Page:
Pātea, a town located in the South Taranaki District, has a rich history being made richer by the achievements of born and bred local Airana, who says his success can in one way or another be attributed to his hometown.
“Pātea was an incredible place to grow up, but opportunities were limited which meant I found tertiary study a way to broaden my horizons and learn about life beyond Te Awanui o Taikehu (the great river of Taikehu). The greatest challenge was acclimatising to a radically new environment. But despite the setting being different, I found comfort in the familiarity of the āhua of lecturers like Dr Bevan Erueti and Dr Jeremy Hapeta who felt quite like the uncles I grew up with on the pā – minus the Red Bands!”
Airana completed his Bachelor of Sport and Exercise with Te Kunenga ki Pūrehuroa Massey University in 2020, before following it up with a Graduate Certificate in Arts (Philosophy) in 2023.
“My bachelor studies felt like a natural choice, as there is nothing held in higher regard in Pātea than sport. Philosophy was quite different. I developed a fondness for that field of study after reading some of the Stoics and falling down a rabbit hole I’ve not yet hit the bottom of.”
Another passion of Airana’s is martial arts, which he says has been a family affair.
“My father was a martial artist, therefore the whole whānau became martial artists, including my aunties and my koro. The tauheke (elder) like to say Ngāti Ruanui don’t go anywhere alone, we take the whole iwi with us. While sometimes this is meant metaphorically, often it is meant literally: the iwi bus is more popular than whānau cars.”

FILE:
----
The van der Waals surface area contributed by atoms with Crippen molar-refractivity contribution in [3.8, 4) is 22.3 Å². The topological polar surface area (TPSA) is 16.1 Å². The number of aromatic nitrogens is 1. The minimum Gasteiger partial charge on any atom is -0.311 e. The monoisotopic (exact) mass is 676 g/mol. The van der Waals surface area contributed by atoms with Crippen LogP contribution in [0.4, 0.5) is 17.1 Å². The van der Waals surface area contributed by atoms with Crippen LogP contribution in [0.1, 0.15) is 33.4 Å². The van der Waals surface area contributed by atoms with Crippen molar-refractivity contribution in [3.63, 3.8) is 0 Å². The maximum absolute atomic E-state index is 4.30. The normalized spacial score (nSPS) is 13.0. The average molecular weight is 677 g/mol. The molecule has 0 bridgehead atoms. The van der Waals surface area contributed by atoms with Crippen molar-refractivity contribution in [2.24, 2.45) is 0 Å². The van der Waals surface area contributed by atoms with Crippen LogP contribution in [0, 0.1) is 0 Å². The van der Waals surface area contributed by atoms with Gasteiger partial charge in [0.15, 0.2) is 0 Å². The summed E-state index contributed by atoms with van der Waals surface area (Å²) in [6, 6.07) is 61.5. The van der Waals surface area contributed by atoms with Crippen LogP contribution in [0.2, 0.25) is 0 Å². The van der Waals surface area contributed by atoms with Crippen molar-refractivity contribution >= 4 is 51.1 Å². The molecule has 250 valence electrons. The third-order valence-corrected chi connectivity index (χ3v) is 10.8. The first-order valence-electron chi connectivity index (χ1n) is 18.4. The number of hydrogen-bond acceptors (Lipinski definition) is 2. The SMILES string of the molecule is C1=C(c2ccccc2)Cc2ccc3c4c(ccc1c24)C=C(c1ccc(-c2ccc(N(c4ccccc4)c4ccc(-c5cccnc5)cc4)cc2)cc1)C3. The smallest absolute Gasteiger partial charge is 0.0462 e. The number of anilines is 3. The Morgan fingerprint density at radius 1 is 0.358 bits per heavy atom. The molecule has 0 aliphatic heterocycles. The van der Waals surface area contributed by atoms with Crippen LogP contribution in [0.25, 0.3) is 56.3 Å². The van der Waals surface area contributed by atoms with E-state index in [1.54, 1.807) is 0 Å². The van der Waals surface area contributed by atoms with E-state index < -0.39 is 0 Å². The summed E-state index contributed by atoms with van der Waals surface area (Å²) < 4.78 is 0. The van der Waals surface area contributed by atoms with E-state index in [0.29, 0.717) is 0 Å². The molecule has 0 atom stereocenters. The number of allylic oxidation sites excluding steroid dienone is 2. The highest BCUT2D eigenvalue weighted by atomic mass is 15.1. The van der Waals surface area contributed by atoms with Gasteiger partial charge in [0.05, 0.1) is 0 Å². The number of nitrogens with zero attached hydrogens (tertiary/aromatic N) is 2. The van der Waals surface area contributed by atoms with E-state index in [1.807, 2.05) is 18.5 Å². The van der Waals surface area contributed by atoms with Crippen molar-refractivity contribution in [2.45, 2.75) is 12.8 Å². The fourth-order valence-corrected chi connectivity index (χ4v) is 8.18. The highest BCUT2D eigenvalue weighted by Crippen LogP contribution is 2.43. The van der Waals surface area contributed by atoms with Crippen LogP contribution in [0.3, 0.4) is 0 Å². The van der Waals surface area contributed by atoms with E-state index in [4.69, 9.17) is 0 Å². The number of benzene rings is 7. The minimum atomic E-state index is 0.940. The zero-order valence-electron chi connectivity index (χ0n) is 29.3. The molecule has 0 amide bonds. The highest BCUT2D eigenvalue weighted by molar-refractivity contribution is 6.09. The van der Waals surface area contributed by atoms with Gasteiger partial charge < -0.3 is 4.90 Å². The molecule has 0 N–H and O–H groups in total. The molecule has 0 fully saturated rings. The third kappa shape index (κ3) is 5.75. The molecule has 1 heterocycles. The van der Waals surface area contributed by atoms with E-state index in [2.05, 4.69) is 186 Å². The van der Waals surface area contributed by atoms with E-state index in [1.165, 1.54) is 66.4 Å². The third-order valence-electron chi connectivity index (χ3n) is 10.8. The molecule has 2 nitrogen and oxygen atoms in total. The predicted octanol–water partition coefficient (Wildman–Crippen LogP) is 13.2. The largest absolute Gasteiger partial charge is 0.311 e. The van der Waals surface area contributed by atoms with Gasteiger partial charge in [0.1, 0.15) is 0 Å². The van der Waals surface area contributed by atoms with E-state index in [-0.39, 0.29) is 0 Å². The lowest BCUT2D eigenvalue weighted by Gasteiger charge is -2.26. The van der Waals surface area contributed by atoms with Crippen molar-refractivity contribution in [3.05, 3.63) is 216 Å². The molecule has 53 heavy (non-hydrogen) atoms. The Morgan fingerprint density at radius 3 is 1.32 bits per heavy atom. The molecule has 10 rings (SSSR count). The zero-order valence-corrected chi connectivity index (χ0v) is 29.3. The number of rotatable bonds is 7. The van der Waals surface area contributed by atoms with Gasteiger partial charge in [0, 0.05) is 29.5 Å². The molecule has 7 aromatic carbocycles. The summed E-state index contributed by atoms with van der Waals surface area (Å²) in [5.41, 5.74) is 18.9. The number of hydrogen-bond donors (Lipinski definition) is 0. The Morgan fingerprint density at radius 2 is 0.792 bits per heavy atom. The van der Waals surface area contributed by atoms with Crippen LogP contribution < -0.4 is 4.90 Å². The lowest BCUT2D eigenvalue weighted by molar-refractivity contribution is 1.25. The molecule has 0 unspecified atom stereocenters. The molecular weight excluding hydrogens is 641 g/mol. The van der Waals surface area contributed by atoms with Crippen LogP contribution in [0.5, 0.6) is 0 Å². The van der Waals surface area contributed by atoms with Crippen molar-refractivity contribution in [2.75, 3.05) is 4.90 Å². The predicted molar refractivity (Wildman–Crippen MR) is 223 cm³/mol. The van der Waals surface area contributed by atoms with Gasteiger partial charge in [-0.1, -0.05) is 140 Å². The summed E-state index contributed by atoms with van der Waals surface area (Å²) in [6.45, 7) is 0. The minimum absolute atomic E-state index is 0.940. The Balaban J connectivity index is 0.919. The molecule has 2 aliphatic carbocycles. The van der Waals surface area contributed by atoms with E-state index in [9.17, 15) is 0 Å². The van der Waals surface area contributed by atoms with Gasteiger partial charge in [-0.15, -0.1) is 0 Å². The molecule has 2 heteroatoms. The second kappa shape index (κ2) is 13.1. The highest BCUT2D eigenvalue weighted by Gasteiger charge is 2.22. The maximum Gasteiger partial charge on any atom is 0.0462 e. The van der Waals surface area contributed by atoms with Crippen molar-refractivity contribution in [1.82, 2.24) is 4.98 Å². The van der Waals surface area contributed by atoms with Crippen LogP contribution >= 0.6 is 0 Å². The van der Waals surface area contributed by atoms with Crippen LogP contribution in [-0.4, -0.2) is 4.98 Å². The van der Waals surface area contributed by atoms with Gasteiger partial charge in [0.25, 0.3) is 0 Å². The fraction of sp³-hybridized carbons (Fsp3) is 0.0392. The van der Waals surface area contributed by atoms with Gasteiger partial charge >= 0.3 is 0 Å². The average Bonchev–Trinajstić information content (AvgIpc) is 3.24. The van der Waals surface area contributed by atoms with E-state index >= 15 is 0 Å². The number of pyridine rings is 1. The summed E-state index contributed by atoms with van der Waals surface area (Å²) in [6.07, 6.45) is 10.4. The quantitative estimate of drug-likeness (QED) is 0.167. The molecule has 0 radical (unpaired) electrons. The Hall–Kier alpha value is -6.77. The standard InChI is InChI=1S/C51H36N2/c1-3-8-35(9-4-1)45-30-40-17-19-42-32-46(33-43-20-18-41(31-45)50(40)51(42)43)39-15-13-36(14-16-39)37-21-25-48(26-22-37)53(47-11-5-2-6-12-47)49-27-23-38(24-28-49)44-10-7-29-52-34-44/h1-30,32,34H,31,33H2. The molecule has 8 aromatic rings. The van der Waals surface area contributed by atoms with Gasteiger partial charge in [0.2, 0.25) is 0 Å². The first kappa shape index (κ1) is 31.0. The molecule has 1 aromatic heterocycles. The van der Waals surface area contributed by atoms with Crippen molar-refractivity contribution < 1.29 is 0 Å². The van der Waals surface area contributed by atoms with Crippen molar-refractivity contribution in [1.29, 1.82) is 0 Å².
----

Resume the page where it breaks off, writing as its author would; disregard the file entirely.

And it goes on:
Despite having several national championships under his belt across many disciplines, Airana says the highlight of his martial arts career is the many hours he has got to train with his whānau.
“No accomplishment would ever outweigh the honour of grinding by their side in pursuit of mutual excellence.”
While studying, Airana continued dedicating time to his martial arts, which saw him receive a Massey University Blues Sports Award in 2015 for wrestling and again in 2016 for jiu-jitsu.
The balance of sport and study is something the 29-year-old says came naturally to him after seeing how those around him carried their commitments.
“Everyone I grew up with wore a hundred different pōtae (hats) so doing more than one thing well never felt impossible or abnormal. There was mahi to do and you just did it.”
Since completing his study with Massey, Airana went on to finish a Master of Teaching and Education with Ako Mātātupu: Teach First New Zealand and is now teaching in his hometown. He says his own experiences with schooling have made him more motivated to change the narrative.
“School was a slog for me. My mum likes to say I was almost kicked out of every school I went to. I like to joke I am the only Māori ever to be kicked out of kōhanga reo, a Māori-medium kindergarten on our own marae. Fortunately, getting kicked off your own marae is no simple feat and so the aunties kept taking me even after I was taken off the roll. I believe kids don’t fail school; school fails kids. The reason I got into teaching was simple: to stop schools from failing.”
Last month saw Airana release his debut novel The Bone Tree, which has since sat at number one on the New Zealand bestsellers list for five weeks. He says the story has come from the heart of him, moulded from his own experiences growing up in Pātea.
“The Bone Tree was a chance to tell our story – what life felt like for us, to be on the outside and harbour little more than mistrust in all those systems who swore to protect us but felt instead like they were preying on us. Pātea was an incredible place to grow up but in the aftermath of the closing of the freezing works, the economic heart of the town, life was not easy for anyone.”
Looking forward, Airana is keeping busy with another book in the works – a short story collection in both English and te reo set in Pātea – while he continues to work towards a PhD in Philosophy through the University of Canterbury.
When asked the secret to his continuing success, Airana has one simple answer: Whānau.
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